Changes over Time (Essay 2)
Write an analytical essay based upon the prompt below and upload completed work into Blackboard through the link below. Worth up to 100 points.
Don’t forget about what you learned about evidence in Folder 1. Make sure that you provide specific and detailed evidence and explain how it supports your argument.
Keep in mind what you learned in Worksheet 3 and be sure to analyze not only what changed but also why it changed.
Use evidence from a minimum of two primary source documents (you may, of course, use evidence from secondary sources as well)
2-3 pages in length, 12 point type, double-spaced, 1 inch margins
Analytical, rule of three, style
You should have at least 9 footnotes (parenthetical cites are not allowed) in the modified Turabian style used in this course (see Guide to Citation Style). Anyone not footnoting will lose from one-half to a full letter grade and may end up plagiarizing (at which point you will earn a 0 for the assignment and your work sent to Student Conduct (we are serious about plagiarism).
Do not merely paraphrase other work (whether cited or not) as this is poor scholarship and does not reflect your thoughts and your analysis.
You must review your feedback on the Change over Time worksheet and edit your essay prior to turning it in. We require that you type the grade you earned on the worksheet into the comments section when you upload your essay for grading. Failure to do so will result in a 5 point penalty assessed to your essay grade.
In this assignment I want you to take on the persona of an elite merchant who became a Patriot.
In the late 1760s and early 1770s (between the end of the Seven Years War and the beginning of the Revolution) you were upset with the imperial/colonial government. It is now a quarter-century down the road from your youth, you are well into your middle-aged years, with idealistic children, and a grandchild or two, of your own. You and your generation have sacrificed much to bring about the United States and its new government under the Constitution. President George Washington’s Administration is in place, Congress has been elected, and the form of the new government is taking shape. Are you satisfied with the new government under the recently ratified Constitution? Do you think your 20-something year old self (the protester from the 1760s) would be happy with the way things turned out? You have decided to write a treatise (a fancy word for an essay) upon this subject as a gift to your grandchildren. In it you will think about your main social, political, and economic grievances from the 1760s in relation to your current beliefs. Have things turned out well for you and other elite merchants? Have your grievances from the 1760s been redressed (or are no longer relevant)? Have new political, economic, or social issues replaced them for your socioeconomic group in the 1780s? Has your group met their social responsibilities to the new nation; have they compromised where needed for the greater good or selfishly looked after their own interests? What, if anything, is left to be done for your group? Most importantly, would your 1760s self believe that you held onto your ethics even as war raged around you; have you remained true to the ethical stands you took in the 1760s or have you grown more pragmatic with age and experience?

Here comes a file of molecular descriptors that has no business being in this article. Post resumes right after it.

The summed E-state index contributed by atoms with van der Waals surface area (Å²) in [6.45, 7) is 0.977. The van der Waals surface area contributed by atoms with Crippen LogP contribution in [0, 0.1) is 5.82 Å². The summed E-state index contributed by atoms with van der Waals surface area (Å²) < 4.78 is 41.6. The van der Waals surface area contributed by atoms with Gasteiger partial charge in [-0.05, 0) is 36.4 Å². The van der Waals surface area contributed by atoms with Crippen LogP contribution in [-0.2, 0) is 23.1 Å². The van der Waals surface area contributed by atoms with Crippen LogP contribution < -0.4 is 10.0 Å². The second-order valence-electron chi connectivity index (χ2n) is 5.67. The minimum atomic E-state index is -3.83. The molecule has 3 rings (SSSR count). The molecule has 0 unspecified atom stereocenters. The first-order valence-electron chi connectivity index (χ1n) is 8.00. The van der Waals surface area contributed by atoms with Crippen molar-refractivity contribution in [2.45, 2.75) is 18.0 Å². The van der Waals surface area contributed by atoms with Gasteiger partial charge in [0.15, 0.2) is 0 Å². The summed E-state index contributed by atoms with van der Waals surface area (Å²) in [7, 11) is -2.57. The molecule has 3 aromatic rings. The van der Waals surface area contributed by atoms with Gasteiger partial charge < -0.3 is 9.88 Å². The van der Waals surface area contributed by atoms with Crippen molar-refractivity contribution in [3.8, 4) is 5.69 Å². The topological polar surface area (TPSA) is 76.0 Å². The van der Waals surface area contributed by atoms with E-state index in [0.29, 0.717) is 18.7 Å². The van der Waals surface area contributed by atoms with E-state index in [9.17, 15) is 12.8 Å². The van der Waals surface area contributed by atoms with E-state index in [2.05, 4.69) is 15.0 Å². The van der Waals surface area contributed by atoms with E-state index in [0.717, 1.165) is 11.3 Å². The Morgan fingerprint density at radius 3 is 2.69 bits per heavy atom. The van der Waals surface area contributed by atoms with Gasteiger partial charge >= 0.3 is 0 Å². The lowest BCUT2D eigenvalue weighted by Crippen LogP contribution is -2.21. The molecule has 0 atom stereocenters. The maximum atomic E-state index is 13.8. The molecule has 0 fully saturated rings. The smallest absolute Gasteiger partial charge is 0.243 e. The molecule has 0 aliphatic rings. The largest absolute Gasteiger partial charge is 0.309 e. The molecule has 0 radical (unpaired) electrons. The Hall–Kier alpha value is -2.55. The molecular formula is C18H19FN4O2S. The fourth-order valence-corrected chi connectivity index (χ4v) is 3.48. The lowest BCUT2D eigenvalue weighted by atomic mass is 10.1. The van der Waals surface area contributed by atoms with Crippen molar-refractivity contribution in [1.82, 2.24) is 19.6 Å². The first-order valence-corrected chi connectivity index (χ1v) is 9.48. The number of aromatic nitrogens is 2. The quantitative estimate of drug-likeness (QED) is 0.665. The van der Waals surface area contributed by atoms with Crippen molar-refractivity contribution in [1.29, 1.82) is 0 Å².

The assignment is worth up to 100 points. The following factors are taken into account when we grade:
THESIS – Do you have a well thought out and clear thesis in your introduction? Does it provide a “roadmap” for your essay? Does each paragraph of the body have its own thesis?
EVIDENCE – You must have solid evidence for each point you raise in the thesis of the paragraph of the body. Evidence is not simply a statement, there must be an explanation of how that evidence supports the thesis statement. You must provide a MINIMUM of THREE pieces of evidence in support of your argument in each paragraph of the body.
Example: If you were writing a paragraph on the causes of the Cold War, you might use the Baruch Plan as an example. Simply writing “the Baruch Plan was a cause of the Cold War” in your paragraph would not adequately support an argument and would not earn a very high grade. However, the following sentences would be analytical and earn a higher grade:
“One cause of the Cold War was the failure of the United States and the Soviet Union to agree upon a plan for nuclear disarmament after World War II. The Baruch Plan, presented by the US, would maintain the American atomic weapon advantage for the foreseeable future. This played into Stalin’s suspicions of the Americans’ true motivations toward the USSR.”
You should have a minimum of three pieces of evidence in support of the thesis for each paragraph of the body.
HISTORICAL ACCURACY, CLARITY, AND LOGIC
Is your argument clear and does it make sense? Is it historically accurate? Does your evidence prove your point? Do you fully analyze change over time and explain why and how the change occured?
Have you properly cited? Have you used the format required in this course (modified Turabian). You must also FOOTNOTE (see information about creating a footnote in Word given at the beginning of the course). Parenthetical cites are NOT allowed. No research allowed, so no outside sources.
Changes over Time (Essay 2)
In the past half century, America has not only wrested herself from the yoke of the British government, but we have also created ourselves a government that is rooted in promoting prosperity for ordinary citizens. Our future looks bright if the optimism of the people is anything to go by. War taught the Americans that we could unite in hard times and rise above adversity – Robert J Allison, The American Revolution (Oxford: Oxford University Press, 2011). When I joined the Light Horse of the City of Philadelphia, I had little idea that what started as a deep desire for fair treatment would evolve into a pursuit of building a nation. As we fought alongside Washington through the battles of Trenton, Princeton, Brandywine, and Germantown, I have realized that in this country lies the most valuable of honors we can confer upon children and the generations to come. The last 40 years have seen so much bloodshed, pain, and suffering as we strived to win liberty for ourselves. However, we realize liberty is not an end in itself, and one must choose ideals and principles to submit to and for guidance – Herbert Aptheker, A History of the American People (New York, NY: International Publ, 1977).